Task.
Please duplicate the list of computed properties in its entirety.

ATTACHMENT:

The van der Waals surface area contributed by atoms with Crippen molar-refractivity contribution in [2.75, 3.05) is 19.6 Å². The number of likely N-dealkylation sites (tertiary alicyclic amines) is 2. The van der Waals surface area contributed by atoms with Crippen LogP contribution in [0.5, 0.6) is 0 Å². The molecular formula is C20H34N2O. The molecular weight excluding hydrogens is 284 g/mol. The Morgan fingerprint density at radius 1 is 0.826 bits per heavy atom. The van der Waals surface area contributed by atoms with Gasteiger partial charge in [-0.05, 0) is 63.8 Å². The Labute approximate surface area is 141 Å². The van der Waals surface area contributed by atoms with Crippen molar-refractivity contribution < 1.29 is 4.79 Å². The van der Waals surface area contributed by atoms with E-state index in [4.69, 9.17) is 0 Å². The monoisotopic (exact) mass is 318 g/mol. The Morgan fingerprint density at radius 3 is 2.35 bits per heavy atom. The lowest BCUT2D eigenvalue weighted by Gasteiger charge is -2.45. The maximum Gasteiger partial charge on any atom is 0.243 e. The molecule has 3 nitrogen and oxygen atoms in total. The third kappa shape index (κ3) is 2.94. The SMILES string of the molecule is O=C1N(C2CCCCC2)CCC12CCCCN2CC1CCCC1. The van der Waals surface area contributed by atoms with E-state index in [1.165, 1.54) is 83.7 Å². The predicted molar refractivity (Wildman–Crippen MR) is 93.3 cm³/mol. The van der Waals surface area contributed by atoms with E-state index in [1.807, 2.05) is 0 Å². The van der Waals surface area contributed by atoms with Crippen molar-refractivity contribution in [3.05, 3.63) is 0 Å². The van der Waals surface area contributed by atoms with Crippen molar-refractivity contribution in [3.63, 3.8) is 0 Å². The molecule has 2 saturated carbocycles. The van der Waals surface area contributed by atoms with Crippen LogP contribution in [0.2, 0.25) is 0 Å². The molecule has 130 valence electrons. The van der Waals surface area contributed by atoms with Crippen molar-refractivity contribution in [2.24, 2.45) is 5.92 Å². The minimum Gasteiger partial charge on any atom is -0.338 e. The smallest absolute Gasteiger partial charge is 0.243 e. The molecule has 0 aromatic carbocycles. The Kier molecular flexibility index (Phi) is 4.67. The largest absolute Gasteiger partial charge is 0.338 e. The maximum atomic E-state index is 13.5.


The van der Waals surface area contributed by atoms with Crippen molar-refractivity contribution in [2.75, 3.05) is 19.6 Å². The number of likely N-dealkylation sites (tertiary alicyclic amines) is 2. The van der Waals surface area contributed by atoms with Crippen LogP contribution in [0.5, 0.6) is 0 Å². The molecular formula is C20H34N2O. The molecular weight excluding hydrogens is 284 g/mol. The Morgan fingerprint density at radius 1 is 0.826 bits per heavy atom. The van der Waals surface area contributed by atoms with Gasteiger partial charge in [-0.05, 0) is 63.8 Å². The Labute approximate surface area is 141 Å². The van der Waals surface area contributed by atoms with Crippen molar-refractivity contribution < 1.29 is 4.79 Å². The van der Waals surface area contributed by atoms with E-state index in [4.69, 9.17) is 0 Å². The monoisotopic (exact) mass is 318 g/mol. The Morgan fingerprint density at radius 3 is 2.35 bits per heavy atom. The lowest BCUT2D eigenvalue weighted by Gasteiger charge is -2.45. The maximum Gasteiger partial charge on any atom is 0.243 e. The molecule has 3 nitrogen and oxygen atoms in total. The third kappa shape index (κ3) is 2.94. The SMILES string of the molecule is O=C1N(C2CCCCC2)CCC12CCCCN2CC1CCCC1. The van der Waals surface area contributed by atoms with E-state index in [1.165, 1.54) is 83.7 Å². The predicted molar refractivity (Wildman–Crippen MR) is 93.3 cm³/mol. The van der Waals surface area contributed by atoms with E-state index in [1.807, 2.05) is 0 Å². The van der Waals surface area contributed by atoms with Crippen molar-refractivity contribution in [3.05, 3.63) is 0 Å². The van der Waals surface area contributed by atoms with Crippen molar-refractivity contribution in [3.63, 3.8) is 0 Å². The molecule has 2 saturated carbocycles. The van der Waals surface area contributed by atoms with Crippen LogP contribution in [0.2, 0.25) is 0 Å². The molecule has 130 valence electrons. The van der Waals surface area contributed by atoms with Crippen molar-refractivity contribution in [2.24, 2.45) is 5.92 Å². The minimum Gasteiger partial charge on any atom is -0.338 e. The smallest absolute Gasteiger partial charge is 0.243 e. The molecule has 0 aromatic carbocycles. The Kier molecular flexibility index (Phi) is 4.67. The largest absolute Gasteiger partial charge is 0.338 e. The maximum atomic E-state index is 13.5.